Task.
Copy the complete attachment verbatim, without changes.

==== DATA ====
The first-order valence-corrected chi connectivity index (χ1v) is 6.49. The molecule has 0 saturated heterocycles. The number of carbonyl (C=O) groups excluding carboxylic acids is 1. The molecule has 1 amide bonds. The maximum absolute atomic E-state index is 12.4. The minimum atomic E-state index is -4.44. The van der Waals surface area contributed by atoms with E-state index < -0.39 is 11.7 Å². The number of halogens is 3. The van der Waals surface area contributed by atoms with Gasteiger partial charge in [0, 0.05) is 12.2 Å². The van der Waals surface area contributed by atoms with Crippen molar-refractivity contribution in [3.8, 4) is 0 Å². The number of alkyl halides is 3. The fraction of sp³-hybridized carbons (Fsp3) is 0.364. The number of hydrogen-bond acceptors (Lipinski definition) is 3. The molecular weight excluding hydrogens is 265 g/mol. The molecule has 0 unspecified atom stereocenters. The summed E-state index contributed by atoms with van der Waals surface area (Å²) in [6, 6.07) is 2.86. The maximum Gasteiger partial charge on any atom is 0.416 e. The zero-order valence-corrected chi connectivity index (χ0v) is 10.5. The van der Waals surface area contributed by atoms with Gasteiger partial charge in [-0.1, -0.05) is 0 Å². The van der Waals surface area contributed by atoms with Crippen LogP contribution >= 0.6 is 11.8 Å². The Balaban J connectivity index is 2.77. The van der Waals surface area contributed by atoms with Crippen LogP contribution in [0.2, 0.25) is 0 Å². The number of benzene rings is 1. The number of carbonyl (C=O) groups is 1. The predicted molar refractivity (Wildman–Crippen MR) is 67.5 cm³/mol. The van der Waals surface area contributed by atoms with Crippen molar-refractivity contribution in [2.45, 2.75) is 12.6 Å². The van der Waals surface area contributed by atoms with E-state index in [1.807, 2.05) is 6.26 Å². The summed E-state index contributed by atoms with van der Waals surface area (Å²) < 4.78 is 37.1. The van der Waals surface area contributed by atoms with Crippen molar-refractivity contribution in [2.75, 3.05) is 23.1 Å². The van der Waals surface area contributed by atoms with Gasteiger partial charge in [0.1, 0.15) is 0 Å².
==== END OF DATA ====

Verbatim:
The first-order valence-corrected chi connectivity index (χ1v) is 6.49. The molecule has 0 saturated heterocycles. The number of carbonyl (C=O) groups excluding carboxylic acids is 1. The molecule has 1 amide bonds. The maximum absolute atomic E-state index is 12.4. The minimum atomic E-state index is -4.44. The van der Waals surface area contributed by atoms with E-state index < -0.39 is 11.7 Å². The number of halogens is 3. The van der Waals surface area contributed by atoms with Gasteiger partial charge in [0, 0.05) is 12.2 Å². The van der Waals surface area contributed by atoms with Crippen molar-refractivity contribution in [3.8, 4) is 0 Å². The number of alkyl halides is 3. The fraction of sp³-hybridized carbons (Fsp3) is 0.364. The number of hydrogen-bond acceptors (Lipinski definition) is 3. The molecular weight excluding hydrogens is 265 g/mol. The molecule has 0 unspecified atom stereocenters. The summed E-state index contributed by atoms with van der Waals surface area (Å²) in [6, 6.07) is 2.86. The maximum Gasteiger partial charge on any atom is 0.416 e. The zero-order valence-corrected chi connectivity index (χ0v) is 10.5. The van der Waals surface area contributed by atoms with Gasteiger partial charge in [-0.1, -0.05) is 0 Å². The van der Waals surface area contributed by atoms with Crippen LogP contribution >= 0.6 is 11.8 Å². The Balaban J connectivity index is 2.77. The van der Waals surface area contributed by atoms with Crippen LogP contribution in [0.2, 0.25) is 0 Å². The number of benzene rings is 1. The number of carbonyl (C=O) groups is 1. The predicted molar refractivity (Wildman–Crippen MR) is 67.5 cm³/mol. The van der Waals surface area contributed by atoms with Crippen molar-refractivity contribution in [2.45, 2.75) is 12.6 Å². The van der Waals surface area contributed by atoms with E-state index in [1.807, 2.05) is 6.26 Å². The summed E-state index contributed by atoms with van der Waals surface area (Å²) < 4.78 is 37.1. The van der Waals surface area contributed by atoms with Crippen molar-refractivity contribution in [2.75, 3.05) is 23.1 Å². The van der Waals surface area contributed by atoms with Gasteiger partial charge in [0.1, 0.15) is 0 Å².